The client 108 preferably includes web browser software capable of performing typical web browser functions, such as interpretation of mark-up languages such as HTML, and interpretation of a universal (or “virtual machine”) programming language such as Java or a component architecture concept such as ActiveX. Such web browser software is well known and may suitably be the commercially available Netscape Navigator browser software, Windows Explorer browser software, or the like.

In a first operation of the arrangement 100, the web server 104 provides BCS data in graphical user interface format to the client 108 via the network 106. To this end, the web server 104 is operably connected to, among other things, obtain a first value from the BCS data source 102. The web server 108 may access the BCS data through a DCOM object or component of a DCOM BCS data server, not shown (see FIG. 2), using a data request. Those of ordinary skill in the art would know how to employ a DCOM component to obtain data from a DCOM data server.

In particular, in one exemplary embodiment, the web server 104 is operable to execute a VB script that causes establishment of a DCOM object through which data may be retrieved from the data server 102. The DCOM object or component allows a data request to, among other things, read data from, or write data to, the BCS data source 102. To enable establishment and use of the DCOM object from a VB script, the VB script uses the DCOM automation interface, as is known in the art. Information regarding the use of the VB script and the DCOM automation interface is known to those of ordinary skill in the art and generally available by or through Microsoft Corporation of Redmond, Wash.

Once the web server 104 provides BCS data in graphical user interface format to the client 108 via the network 106, the client 108 is operable to display the BCS data in a graphical interface.

To this end, in the exemplary embodiment described herein, the web server 104 is further operable to provide an executable program file to a web client that, when executed by the web client, causes the web client to display at least a first graphical element. The executable program file is preferably a Java language file interpreted by the web browser on the client 108. The first graphical element is representative of BCS information and includes a fixed element and a variable element. The variable element of the first graphical element is representative of the BCS data value obtained from the BCS data source 102. The fixed element includes contextual graphical images relating to the BCS.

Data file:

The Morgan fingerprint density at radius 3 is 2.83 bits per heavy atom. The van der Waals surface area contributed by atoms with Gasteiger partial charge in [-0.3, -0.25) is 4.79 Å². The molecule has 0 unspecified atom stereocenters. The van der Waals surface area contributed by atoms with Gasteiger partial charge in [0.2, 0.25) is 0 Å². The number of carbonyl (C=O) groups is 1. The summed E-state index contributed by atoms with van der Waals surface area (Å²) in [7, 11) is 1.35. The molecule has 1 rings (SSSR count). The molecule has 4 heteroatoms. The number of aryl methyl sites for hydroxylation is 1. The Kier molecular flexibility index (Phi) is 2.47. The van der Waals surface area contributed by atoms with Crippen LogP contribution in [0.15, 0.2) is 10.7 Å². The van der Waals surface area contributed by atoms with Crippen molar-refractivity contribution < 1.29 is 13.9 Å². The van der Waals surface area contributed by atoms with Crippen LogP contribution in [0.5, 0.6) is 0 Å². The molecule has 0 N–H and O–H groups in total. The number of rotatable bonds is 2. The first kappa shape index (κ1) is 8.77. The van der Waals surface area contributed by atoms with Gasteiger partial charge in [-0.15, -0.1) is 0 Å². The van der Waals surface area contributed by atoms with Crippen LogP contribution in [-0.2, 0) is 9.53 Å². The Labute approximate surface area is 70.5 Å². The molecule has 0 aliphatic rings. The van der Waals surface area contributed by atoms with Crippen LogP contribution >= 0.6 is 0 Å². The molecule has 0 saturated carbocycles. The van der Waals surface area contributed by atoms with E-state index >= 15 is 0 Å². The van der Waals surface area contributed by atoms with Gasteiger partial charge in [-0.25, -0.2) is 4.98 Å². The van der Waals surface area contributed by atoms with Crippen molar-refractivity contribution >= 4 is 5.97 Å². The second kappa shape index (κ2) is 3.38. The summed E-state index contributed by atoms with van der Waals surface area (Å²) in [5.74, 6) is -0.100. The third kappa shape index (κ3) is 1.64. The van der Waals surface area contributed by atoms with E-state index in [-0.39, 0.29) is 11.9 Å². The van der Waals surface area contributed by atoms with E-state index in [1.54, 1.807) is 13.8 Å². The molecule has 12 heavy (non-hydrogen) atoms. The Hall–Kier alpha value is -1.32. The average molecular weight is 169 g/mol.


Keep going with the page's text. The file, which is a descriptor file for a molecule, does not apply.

In particular, it is common for BCS data to be represented on a visual display as a combination of variable or active graphical elements, sometimes referred to as controls, and fixed or static elements, referred to collectively as a background. FIG. 3, by way of example, shows a chiller plant graphic element having a plurality of variable controls 310, 312, 314, 316, 318, 320, 322, 324, 328, 330 and 332 and a set of static elements that collectively constitute the fixed background graphic 340. Another example is shown in FIG. 5 of U.S. Pat. No. 6,157,943, wherein the active controls includes variable controls 81-84 and the fixed background graphic is the “floor plan” graphic of FIG. 5.

The web server 104 is thus operable to generate one or more routines in an executable program file, such as one or more Java scripts or programs, that when executed by the client 108, build graphic pages that include fixed graphic elements and variable graphic elements. To this end, the web server 104 provides the executable program file, the raw graphical information for the fixed graphic element, and instructions for rendering the variable graphic elements based on received BCS values. The web server 104 further provides at least a first BCS value for use in rendering at least one variable graphic element. The first BCS value may be transmitted along with the executable program file, but typically will be transmitted in a later transmission.